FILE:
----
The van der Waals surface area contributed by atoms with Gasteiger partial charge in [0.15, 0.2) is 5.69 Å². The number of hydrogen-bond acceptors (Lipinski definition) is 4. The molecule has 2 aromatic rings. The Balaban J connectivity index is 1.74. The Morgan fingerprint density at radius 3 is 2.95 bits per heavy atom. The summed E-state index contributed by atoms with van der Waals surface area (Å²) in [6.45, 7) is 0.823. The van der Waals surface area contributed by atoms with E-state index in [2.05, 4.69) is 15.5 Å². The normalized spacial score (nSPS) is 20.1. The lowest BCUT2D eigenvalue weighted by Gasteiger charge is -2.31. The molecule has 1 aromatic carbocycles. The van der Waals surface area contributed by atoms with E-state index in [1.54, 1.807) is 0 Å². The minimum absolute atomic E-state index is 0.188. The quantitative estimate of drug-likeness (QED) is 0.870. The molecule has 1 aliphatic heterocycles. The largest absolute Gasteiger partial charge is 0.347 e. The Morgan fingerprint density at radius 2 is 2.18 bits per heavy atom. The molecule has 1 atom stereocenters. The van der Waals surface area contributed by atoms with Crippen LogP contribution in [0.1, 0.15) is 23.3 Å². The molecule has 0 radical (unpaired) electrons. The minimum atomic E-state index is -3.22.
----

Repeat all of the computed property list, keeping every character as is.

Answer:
The van der Waals surface area contributed by atoms with Gasteiger partial charge in [0.15, 0.2) is 5.69 Å². The number of hydrogen-bond acceptors (Lipinski definition) is 4. The molecule has 2 aromatic rings. The Balaban J connectivity index is 1.74. The Morgan fingerprint density at radius 3 is 2.95 bits per heavy atom. The summed E-state index contributed by atoms with van der Waals surface area (Å²) in [6.45, 7) is 0.823. The van der Waals surface area contributed by atoms with E-state index in [2.05, 4.69) is 15.5 Å². The normalized spacial score (nSPS) is 20.1. The lowest BCUT2D eigenvalue weighted by Gasteiger charge is -2.31. The molecule has 1 aromatic carbocycles. The van der Waals surface area contributed by atoms with E-state index in [1.54, 1.807) is 0 Å². The minimum absolute atomic E-state index is 0.188. The quantitative estimate of drug-likeness (QED) is 0.870. The molecule has 1 aliphatic heterocycles. The largest absolute Gasteiger partial charge is 0.347 e. The Morgan fingerprint density at radius 2 is 2.18 bits per heavy atom. The molecule has 1 atom stereocenters. The van der Waals surface area contributed by atoms with Crippen LogP contribution in [0.1, 0.15) is 23.3 Å². The molecule has 0 radical (unpaired) electrons. The minimum atomic E-state index is -3.22.